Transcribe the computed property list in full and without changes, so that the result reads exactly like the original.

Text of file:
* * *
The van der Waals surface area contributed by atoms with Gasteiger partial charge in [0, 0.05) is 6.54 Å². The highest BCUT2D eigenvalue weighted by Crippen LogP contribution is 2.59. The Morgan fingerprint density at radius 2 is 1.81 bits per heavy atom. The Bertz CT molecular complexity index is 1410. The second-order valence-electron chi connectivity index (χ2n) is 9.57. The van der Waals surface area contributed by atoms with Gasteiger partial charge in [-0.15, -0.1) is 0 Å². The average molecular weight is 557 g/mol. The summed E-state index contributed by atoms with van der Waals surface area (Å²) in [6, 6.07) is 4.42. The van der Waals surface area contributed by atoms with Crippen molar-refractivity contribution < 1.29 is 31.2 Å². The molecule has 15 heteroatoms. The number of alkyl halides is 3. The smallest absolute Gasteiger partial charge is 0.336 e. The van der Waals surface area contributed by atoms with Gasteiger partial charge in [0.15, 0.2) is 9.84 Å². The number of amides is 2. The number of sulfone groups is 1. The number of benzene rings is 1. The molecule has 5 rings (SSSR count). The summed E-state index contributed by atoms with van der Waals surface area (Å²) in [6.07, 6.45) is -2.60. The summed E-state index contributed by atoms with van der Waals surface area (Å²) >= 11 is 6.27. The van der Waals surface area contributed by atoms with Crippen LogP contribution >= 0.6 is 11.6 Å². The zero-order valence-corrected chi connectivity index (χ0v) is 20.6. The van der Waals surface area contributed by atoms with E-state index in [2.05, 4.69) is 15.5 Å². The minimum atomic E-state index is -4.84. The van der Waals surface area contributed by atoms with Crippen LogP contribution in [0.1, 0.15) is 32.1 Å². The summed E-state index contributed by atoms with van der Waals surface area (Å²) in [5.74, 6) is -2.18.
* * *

The van der Waals surface area contributed by atoms with Gasteiger partial charge in [0, 0.05) is 6.54 Å². The highest BCUT2D eigenvalue weighted by Crippen LogP contribution is 2.59. The Morgan fingerprint density at radius 2 is 1.81 bits per heavy atom. The Bertz CT molecular complexity index is 1410. The second-order valence-electron chi connectivity index (χ2n) is 9.57. The van der Waals surface area contributed by atoms with Gasteiger partial charge in [-0.15, -0.1) is 0 Å². The average molecular weight is 557 g/mol. The summed E-state index contributed by atoms with van der Waals surface area (Å²) in [6, 6.07) is 4.42. The van der Waals surface area contributed by atoms with Crippen molar-refractivity contribution < 1.29 is 31.2 Å². The molecule has 15 heteroatoms. The number of alkyl halides is 3. The smallest absolute Gasteiger partial charge is 0.336 e. The van der Waals surface area contributed by atoms with Gasteiger partial charge in [0.15, 0.2) is 9.84 Å². The number of amides is 2. The number of sulfone groups is 1. The number of benzene rings is 1. The molecule has 5 rings (SSSR count). The summed E-state index contributed by atoms with van der Waals surface area (Å²) in [6.07, 6.45) is -2.60. The summed E-state index contributed by atoms with van der Waals surface area (Å²) >= 11 is 6.27. The van der Waals surface area contributed by atoms with Crippen LogP contribution >= 0.6 is 11.6 Å². The zero-order valence-corrected chi connectivity index (χ0v) is 20.6. The van der Waals surface area contributed by atoms with E-state index in [2.05, 4.69) is 15.5 Å². The minimum atomic E-state index is -4.84. The van der Waals surface area contributed by atoms with Crippen LogP contribution in [0.1, 0.15) is 32.1 Å². The summed E-state index contributed by atoms with van der Waals surface area (Å²) in [5.74, 6) is -2.18.